Another example of the use of traditional, genome-wide arrays for stem cell gene expression analysis resulted in a 2009 PNAS paper (Zhou et al. PNAS. 2009 May 12; 106(19):7840-5), published by the laboratory of Fei Wang, PhD, assistant professor of cell and developmental biology at University of Illinois, Urbana-Champaign. Wang and his colleagues used genome-wide microarrays from Affymetrix to identify key genes involved in the regulation of pluripotency in human embryonic stem cells (hESC).
“The reason we are able to identify a number of genes actually important for pluripotency instead of thousands of genes is simply because we have a very-defined purpose,” says Wang.
In this published exploratory study followed by functional dissection, Wang and his colleagues first treated hESC with rapamycin, a rapid MTOR kinase inhibitor, capable of shutting down activity of this protein within a matter of minutes. The main observation was that MTOR inhibition induces differentiation of human embryonic stem cells (mesoderm and endoderm lineages). After making this phenotypic observation, they were interested in dissecting the molecular mechanism involved, which is where the microarray was implemented into the research schema. For the molecular dissection, MTOR inhibition in hESC was followed by genome-wide gene expression analysis. “The major reason to use a genome-wide array instead of subset arrays is that we didn’t know which genes are downstream of MTOR. Using a genome-wide array, we were actually able to identify genes that we had no idea about,” says Wang. “It’s really hard to use a candidate approach [in this case].”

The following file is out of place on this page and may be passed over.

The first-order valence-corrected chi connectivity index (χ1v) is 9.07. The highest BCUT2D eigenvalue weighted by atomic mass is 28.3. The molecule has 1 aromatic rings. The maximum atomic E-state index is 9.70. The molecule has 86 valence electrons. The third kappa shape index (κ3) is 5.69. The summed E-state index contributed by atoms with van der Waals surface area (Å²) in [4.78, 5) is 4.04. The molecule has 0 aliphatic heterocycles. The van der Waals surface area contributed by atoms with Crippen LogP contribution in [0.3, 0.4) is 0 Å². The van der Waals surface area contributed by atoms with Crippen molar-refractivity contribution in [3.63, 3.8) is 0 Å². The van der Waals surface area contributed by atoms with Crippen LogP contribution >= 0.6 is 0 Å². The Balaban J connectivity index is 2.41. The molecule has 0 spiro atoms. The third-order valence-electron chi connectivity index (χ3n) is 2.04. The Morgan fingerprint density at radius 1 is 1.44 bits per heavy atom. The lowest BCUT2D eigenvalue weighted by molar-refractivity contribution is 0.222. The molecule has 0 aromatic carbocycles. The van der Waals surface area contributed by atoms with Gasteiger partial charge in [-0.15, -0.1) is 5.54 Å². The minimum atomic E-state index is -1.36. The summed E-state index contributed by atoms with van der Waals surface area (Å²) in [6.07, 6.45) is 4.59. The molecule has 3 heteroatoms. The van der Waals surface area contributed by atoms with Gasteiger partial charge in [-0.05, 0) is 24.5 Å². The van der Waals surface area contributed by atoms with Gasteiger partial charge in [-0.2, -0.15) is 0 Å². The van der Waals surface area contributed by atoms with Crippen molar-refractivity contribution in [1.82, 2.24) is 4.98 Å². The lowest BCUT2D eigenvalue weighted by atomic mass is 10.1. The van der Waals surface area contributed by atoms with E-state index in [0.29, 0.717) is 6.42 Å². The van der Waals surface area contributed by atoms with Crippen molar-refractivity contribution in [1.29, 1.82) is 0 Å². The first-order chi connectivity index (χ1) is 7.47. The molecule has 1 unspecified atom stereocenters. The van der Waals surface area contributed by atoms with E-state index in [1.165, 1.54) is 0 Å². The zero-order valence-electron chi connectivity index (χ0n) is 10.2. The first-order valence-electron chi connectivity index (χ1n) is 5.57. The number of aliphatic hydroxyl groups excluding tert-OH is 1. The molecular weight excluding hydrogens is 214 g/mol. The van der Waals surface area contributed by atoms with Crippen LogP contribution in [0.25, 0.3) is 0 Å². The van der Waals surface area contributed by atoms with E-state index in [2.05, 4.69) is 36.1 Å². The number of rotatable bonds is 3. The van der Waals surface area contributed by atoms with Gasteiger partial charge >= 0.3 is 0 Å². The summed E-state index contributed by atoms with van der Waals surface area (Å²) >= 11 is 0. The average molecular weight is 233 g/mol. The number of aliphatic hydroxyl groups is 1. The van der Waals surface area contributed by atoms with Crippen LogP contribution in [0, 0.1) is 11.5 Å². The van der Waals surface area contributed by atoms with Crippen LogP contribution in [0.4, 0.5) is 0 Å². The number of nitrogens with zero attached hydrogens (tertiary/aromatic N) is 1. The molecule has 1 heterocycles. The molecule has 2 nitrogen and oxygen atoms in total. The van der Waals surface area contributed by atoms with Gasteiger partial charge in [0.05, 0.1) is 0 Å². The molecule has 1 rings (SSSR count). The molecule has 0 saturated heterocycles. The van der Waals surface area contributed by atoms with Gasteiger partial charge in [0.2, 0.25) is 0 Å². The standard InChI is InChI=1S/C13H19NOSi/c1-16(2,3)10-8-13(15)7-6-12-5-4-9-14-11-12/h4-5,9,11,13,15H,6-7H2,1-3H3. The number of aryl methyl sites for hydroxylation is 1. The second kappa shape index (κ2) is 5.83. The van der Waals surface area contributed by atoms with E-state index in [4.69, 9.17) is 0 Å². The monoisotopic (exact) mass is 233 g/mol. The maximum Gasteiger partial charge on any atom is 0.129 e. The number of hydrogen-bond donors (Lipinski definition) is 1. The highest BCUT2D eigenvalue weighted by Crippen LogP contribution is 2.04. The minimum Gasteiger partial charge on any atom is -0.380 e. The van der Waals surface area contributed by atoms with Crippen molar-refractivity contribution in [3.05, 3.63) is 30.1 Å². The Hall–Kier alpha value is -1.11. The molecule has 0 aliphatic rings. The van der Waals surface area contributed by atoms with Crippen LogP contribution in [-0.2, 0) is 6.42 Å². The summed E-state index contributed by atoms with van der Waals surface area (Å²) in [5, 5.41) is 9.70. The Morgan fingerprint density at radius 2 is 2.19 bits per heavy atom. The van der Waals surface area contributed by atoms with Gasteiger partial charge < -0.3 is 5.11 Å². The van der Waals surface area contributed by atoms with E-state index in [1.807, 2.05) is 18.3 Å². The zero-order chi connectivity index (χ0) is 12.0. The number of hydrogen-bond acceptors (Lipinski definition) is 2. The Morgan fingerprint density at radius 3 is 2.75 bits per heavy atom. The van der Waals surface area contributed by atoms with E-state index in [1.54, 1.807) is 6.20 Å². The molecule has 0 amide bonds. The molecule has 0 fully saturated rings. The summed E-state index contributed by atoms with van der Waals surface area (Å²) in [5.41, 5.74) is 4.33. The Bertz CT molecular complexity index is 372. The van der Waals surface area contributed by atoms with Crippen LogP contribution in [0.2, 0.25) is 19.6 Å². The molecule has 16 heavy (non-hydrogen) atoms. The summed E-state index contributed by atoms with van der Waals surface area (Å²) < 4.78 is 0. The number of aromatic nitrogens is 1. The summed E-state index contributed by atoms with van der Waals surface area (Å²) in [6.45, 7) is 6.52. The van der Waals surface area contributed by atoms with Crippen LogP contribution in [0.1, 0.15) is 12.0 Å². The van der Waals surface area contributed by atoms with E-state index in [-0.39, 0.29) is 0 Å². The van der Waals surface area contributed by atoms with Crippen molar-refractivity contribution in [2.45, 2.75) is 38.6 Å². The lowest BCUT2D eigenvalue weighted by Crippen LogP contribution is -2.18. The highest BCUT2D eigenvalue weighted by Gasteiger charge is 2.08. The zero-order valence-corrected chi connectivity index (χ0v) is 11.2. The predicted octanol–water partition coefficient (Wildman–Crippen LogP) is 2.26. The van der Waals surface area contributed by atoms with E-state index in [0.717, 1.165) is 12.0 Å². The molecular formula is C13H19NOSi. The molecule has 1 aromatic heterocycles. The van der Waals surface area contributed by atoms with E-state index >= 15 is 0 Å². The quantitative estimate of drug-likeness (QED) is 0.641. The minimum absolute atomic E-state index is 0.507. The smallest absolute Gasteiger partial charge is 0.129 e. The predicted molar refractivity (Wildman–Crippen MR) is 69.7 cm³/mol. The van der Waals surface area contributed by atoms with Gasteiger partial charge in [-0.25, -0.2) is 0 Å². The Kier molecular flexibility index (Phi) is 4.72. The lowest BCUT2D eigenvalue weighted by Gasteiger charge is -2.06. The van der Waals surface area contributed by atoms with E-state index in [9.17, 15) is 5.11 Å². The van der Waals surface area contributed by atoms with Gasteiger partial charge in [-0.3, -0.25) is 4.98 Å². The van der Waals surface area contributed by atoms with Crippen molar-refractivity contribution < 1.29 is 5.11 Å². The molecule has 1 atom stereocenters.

Through this experiment, the lab was able to identify 100 genes that are directly impacted by MTOR inhibition. Wang lab members were able to narrow down the number of potential MTOR effector genes to approximately 20, based on the level of change in gene expression. And, in the end, six to seven important mediators of MTOR function, as it pertains to maintenance of pluripotency in hESC, were identified.
Despite the fact that biology has entered the post-genomic era and that stem cell researchers address post-genomic biological problems with pre-genomic tools, “the microarray is still important, at least as part of your arsenal, says Wang. “But you cannot totally rely on a single approach. Instead, this approach has to be combined with other methods such as cell biology [methods].”
However, although other methods exist, there is no doubt the microarray is still viable even when solving post-genomic biological problems in new systems such as stem cells. Maybe now, all of the “genomics is dead” claims will finally be put to rest.
This article was published in Bioscience Technology magazine: Vol. 32, No. 10, October, 2009, pp. 1, 10-11.